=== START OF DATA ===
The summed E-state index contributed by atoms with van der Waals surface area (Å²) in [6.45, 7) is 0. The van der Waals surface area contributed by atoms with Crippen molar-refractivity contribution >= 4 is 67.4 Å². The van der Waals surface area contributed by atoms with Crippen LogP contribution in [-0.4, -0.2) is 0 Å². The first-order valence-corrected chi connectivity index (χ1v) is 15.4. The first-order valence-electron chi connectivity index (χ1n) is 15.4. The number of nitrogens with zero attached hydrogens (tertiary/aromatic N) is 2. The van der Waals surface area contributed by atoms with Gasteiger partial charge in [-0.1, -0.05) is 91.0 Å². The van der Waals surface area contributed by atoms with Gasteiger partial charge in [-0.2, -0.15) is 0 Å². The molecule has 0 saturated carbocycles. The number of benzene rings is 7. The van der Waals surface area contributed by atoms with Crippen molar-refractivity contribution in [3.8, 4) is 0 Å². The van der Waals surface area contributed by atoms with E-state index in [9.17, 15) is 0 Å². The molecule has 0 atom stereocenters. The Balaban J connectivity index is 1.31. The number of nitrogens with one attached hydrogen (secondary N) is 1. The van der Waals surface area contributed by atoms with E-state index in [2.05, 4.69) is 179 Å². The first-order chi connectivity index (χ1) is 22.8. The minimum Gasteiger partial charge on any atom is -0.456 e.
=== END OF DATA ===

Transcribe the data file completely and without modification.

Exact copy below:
The summed E-state index contributed by atoms with van der Waals surface area (Å²) in [6.45, 7) is 0. The van der Waals surface area contributed by atoms with Crippen molar-refractivity contribution >= 4 is 67.4 Å². The van der Waals surface area contributed by atoms with Crippen LogP contribution in [-0.4, -0.2) is 0 Å². The first-order valence-corrected chi connectivity index (χ1v) is 15.4. The first-order valence-electron chi connectivity index (χ1n) is 15.4. The number of nitrogens with zero attached hydrogens (tertiary/aromatic N) is 2. The van der Waals surface area contributed by atoms with Gasteiger partial charge in [-0.1, -0.05) is 91.0 Å². The van der Waals surface area contributed by atoms with Gasteiger partial charge in [-0.2, -0.15) is 0 Å². The molecule has 0 saturated carbocycles. The number of benzene rings is 7. The van der Waals surface area contributed by atoms with Crippen molar-refractivity contribution in [3.8, 4) is 0 Å². The van der Waals surface area contributed by atoms with E-state index in [9.17, 15) is 0 Å². The molecule has 0 atom stereocenters. The Balaban J connectivity index is 1.31. The number of nitrogens with one attached hydrogen (secondary N) is 1. The van der Waals surface area contributed by atoms with E-state index in [2.05, 4.69) is 179 Å². The first-order chi connectivity index (χ1) is 22.8. The minimum Gasteiger partial charge on any atom is -0.456 e.